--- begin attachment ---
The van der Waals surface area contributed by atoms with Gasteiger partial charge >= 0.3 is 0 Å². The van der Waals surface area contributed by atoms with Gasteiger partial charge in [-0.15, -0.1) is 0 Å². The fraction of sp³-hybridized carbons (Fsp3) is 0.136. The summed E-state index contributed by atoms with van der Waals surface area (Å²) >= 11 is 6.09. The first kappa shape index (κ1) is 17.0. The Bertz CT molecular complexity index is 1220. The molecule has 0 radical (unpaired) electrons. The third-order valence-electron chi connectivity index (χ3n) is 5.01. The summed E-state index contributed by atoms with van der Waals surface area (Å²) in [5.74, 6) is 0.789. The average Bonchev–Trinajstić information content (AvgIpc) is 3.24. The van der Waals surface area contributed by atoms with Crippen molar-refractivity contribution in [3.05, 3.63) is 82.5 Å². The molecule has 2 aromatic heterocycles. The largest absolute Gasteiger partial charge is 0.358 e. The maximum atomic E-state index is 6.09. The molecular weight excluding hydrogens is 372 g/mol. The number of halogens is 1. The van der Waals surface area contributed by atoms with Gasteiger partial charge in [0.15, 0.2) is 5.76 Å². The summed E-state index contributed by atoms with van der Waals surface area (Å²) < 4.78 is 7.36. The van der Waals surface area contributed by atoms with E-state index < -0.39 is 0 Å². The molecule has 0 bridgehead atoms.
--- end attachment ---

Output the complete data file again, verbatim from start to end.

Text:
The van der Waals surface area contributed by atoms with Gasteiger partial charge >= 0.3 is 0 Å². The van der Waals surface area contributed by atoms with Gasteiger partial charge in [-0.15, -0.1) is 0 Å². The fraction of sp³-hybridized carbons (Fsp3) is 0.136. The summed E-state index contributed by atoms with van der Waals surface area (Å²) >= 11 is 6.09. The first kappa shape index (κ1) is 17.0. The Bertz CT molecular complexity index is 1220. The molecule has 0 radical (unpaired) electrons. The third-order valence-electron chi connectivity index (χ3n) is 5.01. The summed E-state index contributed by atoms with van der Waals surface area (Å²) in [5.74, 6) is 0.789. The average Bonchev–Trinajstić information content (AvgIpc) is 3.24. The van der Waals surface area contributed by atoms with Crippen molar-refractivity contribution in [3.05, 3.63) is 82.5 Å². The molecule has 2 aromatic heterocycles. The largest absolute Gasteiger partial charge is 0.358 e. The maximum atomic E-state index is 6.09. The molecular weight excluding hydrogens is 372 g/mol. The number of halogens is 1. The van der Waals surface area contributed by atoms with Gasteiger partial charge in [0.15, 0.2) is 5.76 Å². The summed E-state index contributed by atoms with van der Waals surface area (Å²) < 4.78 is 7.36. The van der Waals surface area contributed by atoms with E-state index < -0.39 is 0 Å². The molecule has 0 bridgehead atoms.